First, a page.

The article has originally been posted on ECOMena - Echoing Sustainability in the MENA region and has been reposted here with kind permission by the author.
With increasing demands and declining availability, the competition for water resources for food and energy production, drinking and industrial usages has already intensified. Water scarcity is a reality in almost all Middle East countries. However, most of the people are either unaware or have ignored this stark fact. High population growth coupled with rapid industrialization calls for a sustainable water use pattern in domestic, industrial and agricultural sectors.
Relationship Between Water and Energy
Energy is needed to produce, transport, treat, and distribute water. In spite of an obvious energy-water nexus, the policies and practices of either sector display a sense of disconnect, which could lead to unsustainable outcomes. For example, electricity being highly under-priced or offered free to agriculture consumers in India (also in several other countries) does not encourage its efficient utilisation, which has led to an alarming drop in water table in certain parts of the country due to over-exploitation of groundwater resources. In the MENA region around 85 percent of the water is used for irrigation. This level of irrigation is not inherently sustainable and leads to overuse of scarce renewable water resources, which in turn leads to increased energy use for desalination. Infact, MENA’s average water use efficiency in irrigation is only 50 to 60 percent, compared to best-practice examples of above 80 percent efficiency under similar climate conditions in Australia and southwest US.
In developing countries, a lot of people living in urban areas are using electricity to treat municipal water due to its poor quality, causing undesirable consumption of electricity for water-related applications.In thermal energy production, efficiency norms for primary fuel, auxiliary consumption, and manpower per unit of electricity production etc. are there but similar benchmarks for water-use efficiency are either absent or weak. Similarly, for large power intensive consumers (industries and commercial), there is no binding provision for checking the water use efficiency under the Energy Conservation Act 2001 of India. However, conducting periodic energy audits is mandatory.
The National Water Policy 2002 of India was designed to govern the planning, development, and management of water resources in the national perspective but lacks clarity in terms of inter-agency coordination and respective accountabilities. It is clear from such examples that understanding of how water-energy interacts at different scales, and what are the conflicting and/or synergetic outcomes, is crucial for addressing the negative trade-offs of water-energy nexus. Of course, all negative trade-offs cannot be avoided, but this understanding could help in taking informed decisions in future policy formulations.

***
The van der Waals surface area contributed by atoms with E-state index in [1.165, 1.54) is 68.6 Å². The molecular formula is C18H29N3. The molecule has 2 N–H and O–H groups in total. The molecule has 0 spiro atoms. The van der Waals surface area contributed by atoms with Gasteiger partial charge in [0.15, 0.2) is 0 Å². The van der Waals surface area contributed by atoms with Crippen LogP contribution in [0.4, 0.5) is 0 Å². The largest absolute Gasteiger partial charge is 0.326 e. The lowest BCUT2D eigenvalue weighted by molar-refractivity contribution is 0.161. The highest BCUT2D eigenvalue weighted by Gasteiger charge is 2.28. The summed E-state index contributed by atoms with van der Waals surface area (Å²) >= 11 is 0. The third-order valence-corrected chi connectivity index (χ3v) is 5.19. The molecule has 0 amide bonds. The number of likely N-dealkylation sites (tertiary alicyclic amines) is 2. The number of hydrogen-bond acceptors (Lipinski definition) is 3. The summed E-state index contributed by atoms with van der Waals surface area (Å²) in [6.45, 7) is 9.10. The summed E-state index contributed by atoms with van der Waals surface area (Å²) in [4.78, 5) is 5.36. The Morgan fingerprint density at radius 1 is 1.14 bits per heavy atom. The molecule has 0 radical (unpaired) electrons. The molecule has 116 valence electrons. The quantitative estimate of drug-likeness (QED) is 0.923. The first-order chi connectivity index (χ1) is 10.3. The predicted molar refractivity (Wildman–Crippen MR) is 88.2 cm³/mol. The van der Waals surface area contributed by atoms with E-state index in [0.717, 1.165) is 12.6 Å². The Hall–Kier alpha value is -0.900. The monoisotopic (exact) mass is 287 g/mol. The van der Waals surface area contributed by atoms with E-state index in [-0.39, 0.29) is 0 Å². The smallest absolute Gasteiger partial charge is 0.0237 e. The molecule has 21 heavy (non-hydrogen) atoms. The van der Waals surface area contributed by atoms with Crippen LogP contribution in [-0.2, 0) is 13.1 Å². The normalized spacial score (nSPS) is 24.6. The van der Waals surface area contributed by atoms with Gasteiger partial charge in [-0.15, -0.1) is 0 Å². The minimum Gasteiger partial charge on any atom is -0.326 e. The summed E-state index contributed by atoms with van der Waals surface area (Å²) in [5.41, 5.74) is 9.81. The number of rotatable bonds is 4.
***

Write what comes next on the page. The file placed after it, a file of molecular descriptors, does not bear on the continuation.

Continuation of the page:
With increasing demands, declining availability and competition for water, mere myopic approach of encouraging efficiency of utilization and conservation of water and energy in isolation would not give the best results. Huge amounts of energy and water subsidies are the driving force behind inefficiencies. Regulatory institutions in both these sectors in consultation with each other have to do a lot to inculcate conservation habits and achieve noticeable outcomes. Introduction of the principle of cost recovery is conceptually the simplest solution, but politically difficult to implement in many countries. It is important to renew our attention on demand-side-management and conservation approaches for water for various applications.
Development and use of modern irrigation systems in the farm sector, and water saving devices in all other sectors should be encouraged by offering appropriate incentives, setting higher efficiency standards, and creating wider awareness among its users. For example, overconsumption of water is a serious issue in most of the Middle Eastern countries where per capita water consumption is several times higher than the global average.
For a better tomorrow, it is essential to better integrate policy frameworks while addressing water-energy challenges with specific attention to efficient utilization and conservation. A common legislative framework that addresses efficiency and conservation in areas, which impinge on each other in the water-energy domain, would be desirable, if that helps in tackling future challenges. Though one can supplement energy needs through a host of renewable energy sources, water has no substitute, and we have to treat it respectfully.